Fw: FNS News: The Mounting Cost of Brain Drain
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Sent: Monday, March 09, 2009 11:33 AM
Subject: FNS News: The Mounting Cost of Brain Drain
March 9, 2009
The Mounting Cost of Brain Drain
The continued migration of professionals as well as the lack of investment
in scientific research and technological innovation is bearing a high cost
for Mexico. An estimated 575,000 Mexican professionals currently reside
outside the country of their birth, according to Rodolfo Tuiran, federal
assistant secretary of higher education. Of nearly 600,000 Mexican
professionals abroad, 552,000 live in the United States while 23,000 reside
in Europe, the federal education official said at a Mexico City seminar on
migration and the professional class.
Every year, an estimated 20,000 Mexican professionals leave home to search
for opportunities in other lands. The exodus has grown from an average of
15,000 professionals who left Mexico each year between 1995 and 2000.
Quoted in the Mexican press, Tuiran's numbers do not include professionals
living in Canada, a country which is increasingly attractive for Mexican
The basic, up-front cost of the brain drain to Mexico is an estimated $7
billion just in terms of educational outlays that were spent in training the
present number of professional emigrants, according to Tuiran's
Tuiran's sum, however, does not include costs associated with the loss of
technological know-how and value-added economic potential.
For example, in the state of Michoacan, home of the important Pacific port
of Lazaro Cardenas, the low quality of products results in the loss of
approximately $160 million annually to the state, according to an estimate
given at a recent round-table discussion in Michoacan attended by members of
the academic, business and public sectors.
Pedro Mata Vazquez, president of the Michoacan State Council of Science and
Technology said Mexico has invested between 0.37 and 0.46 percent of its
Gross National Product (GNP) annually in scientific research and
technological development in recent years.
The percentage of GNP invested in future technical capabilities falls below
the average 0.54 percent of GNP invested by other Latin American countries
and the one percent of GNP recommended by international organizations. Forty
percent of Mexican products "have a low technological content and a low
price because they are not value-added," Mata said. Another consequence of
the talent loss and technology gap is Mexico's dependence on foreign
imports, Mara added.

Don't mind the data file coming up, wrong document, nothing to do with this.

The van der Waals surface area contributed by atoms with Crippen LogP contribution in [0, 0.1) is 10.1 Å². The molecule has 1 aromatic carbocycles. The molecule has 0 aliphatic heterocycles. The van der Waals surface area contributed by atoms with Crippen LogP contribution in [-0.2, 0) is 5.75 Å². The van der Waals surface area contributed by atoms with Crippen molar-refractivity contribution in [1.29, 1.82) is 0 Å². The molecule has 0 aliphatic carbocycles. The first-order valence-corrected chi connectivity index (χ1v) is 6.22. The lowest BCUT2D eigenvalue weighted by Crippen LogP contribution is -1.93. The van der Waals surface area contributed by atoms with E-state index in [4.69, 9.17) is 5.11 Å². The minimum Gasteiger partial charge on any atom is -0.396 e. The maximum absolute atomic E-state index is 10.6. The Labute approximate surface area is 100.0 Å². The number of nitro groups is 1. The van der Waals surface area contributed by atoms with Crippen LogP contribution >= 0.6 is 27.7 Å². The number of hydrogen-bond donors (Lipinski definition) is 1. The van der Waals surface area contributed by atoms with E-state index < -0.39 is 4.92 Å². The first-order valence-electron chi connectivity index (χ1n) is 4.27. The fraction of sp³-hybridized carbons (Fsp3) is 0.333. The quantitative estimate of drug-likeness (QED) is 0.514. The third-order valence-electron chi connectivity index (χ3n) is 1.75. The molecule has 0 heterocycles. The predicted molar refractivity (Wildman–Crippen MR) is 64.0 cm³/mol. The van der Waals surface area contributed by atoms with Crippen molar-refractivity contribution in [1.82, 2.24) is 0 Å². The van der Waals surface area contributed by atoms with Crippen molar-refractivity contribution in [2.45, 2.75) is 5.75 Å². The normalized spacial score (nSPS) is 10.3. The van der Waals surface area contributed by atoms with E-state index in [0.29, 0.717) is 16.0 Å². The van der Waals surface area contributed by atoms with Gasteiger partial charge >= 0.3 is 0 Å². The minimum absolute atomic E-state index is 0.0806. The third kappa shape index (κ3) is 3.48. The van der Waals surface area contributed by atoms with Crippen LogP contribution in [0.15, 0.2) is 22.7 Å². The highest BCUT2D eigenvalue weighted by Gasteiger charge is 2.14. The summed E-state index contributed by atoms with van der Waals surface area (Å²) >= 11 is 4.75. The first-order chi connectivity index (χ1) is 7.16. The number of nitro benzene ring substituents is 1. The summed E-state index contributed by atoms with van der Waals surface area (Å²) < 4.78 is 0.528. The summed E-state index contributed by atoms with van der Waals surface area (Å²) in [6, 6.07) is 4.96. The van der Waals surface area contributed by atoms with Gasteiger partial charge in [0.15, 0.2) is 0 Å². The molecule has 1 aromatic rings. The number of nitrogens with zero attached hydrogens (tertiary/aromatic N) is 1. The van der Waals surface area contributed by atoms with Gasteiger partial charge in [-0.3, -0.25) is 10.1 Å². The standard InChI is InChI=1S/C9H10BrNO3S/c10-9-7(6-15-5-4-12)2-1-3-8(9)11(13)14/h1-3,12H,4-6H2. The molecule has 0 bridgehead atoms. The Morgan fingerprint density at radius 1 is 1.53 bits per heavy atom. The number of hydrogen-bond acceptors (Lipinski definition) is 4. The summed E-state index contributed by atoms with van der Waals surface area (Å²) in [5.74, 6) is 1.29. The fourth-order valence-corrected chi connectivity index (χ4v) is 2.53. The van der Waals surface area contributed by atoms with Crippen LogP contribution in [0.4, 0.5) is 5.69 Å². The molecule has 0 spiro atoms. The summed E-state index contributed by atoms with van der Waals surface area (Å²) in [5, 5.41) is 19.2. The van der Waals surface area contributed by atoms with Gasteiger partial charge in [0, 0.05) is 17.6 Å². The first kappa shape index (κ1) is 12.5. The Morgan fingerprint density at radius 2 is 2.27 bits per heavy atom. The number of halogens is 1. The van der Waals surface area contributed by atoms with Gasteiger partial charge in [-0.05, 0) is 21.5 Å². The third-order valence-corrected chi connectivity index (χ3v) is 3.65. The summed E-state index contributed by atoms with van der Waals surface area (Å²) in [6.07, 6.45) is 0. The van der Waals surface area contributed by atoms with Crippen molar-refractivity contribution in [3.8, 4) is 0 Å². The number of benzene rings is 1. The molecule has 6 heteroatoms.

Gathered at the Metropolitan Autonomous University in Mexico City (UAM) for
a recent seminar on the brain drain, academic researchers and others
considered the reasons behind a professional exodus that is hindering
Mexico's economic development.
Low salaries, university job shortages, inadequate retirement programs,
underdeveloped research infrastructures, and the lack of reintegration
programs for students studying abroad were identified as factors favoring
even a greater brain drain.
Angel Diaz Barriga, an educational specialist for the National Autonomous
University of Mexico, said Mexican students abroad have little incentive to
return home after completing their studies. Unless Mexico improves
professional salaries, Diaz warned, the country will "mortgage its future"
and not foster a "new generation that replaces the current batch of
An estimated 25,000 Mexican students are presently pursuing studies in
foreign private and public universities. However, grants from the official
National Council for Science and Technology and other organizations pay for
the educations of only 3,000 students abroad.
Magdalena Fresan, rector of UAM's Cuajimalpa campus, said a bigger research
crisis within Mexican universities could emerge within the next decade if
push and pull migration issues were not adequately addressed. Mexican
university researchers currently average 55 years of age, Fresan said.
In the international scheme of things, the brain drain in Mexico and other
developing nations could contribute to even more extreme differences between
countries and regions, said Carmen Garcia Guadilla of the United Nations
Educational, Scientific and Cultural Organization.
Sources: La Jornada (Michoacan), March 4, 2009. Article by Erick Alba. La
Jornada (National Edition), March 3 and 4, 2009. Articles by Karina Aviles,
Emir Olivares and Laura Poy.
Frontera NorteSur (FNS): on-line, U.S.-Mexico border news Center for Latin
American and Border Studies New Mexico State University Las Cruces, New
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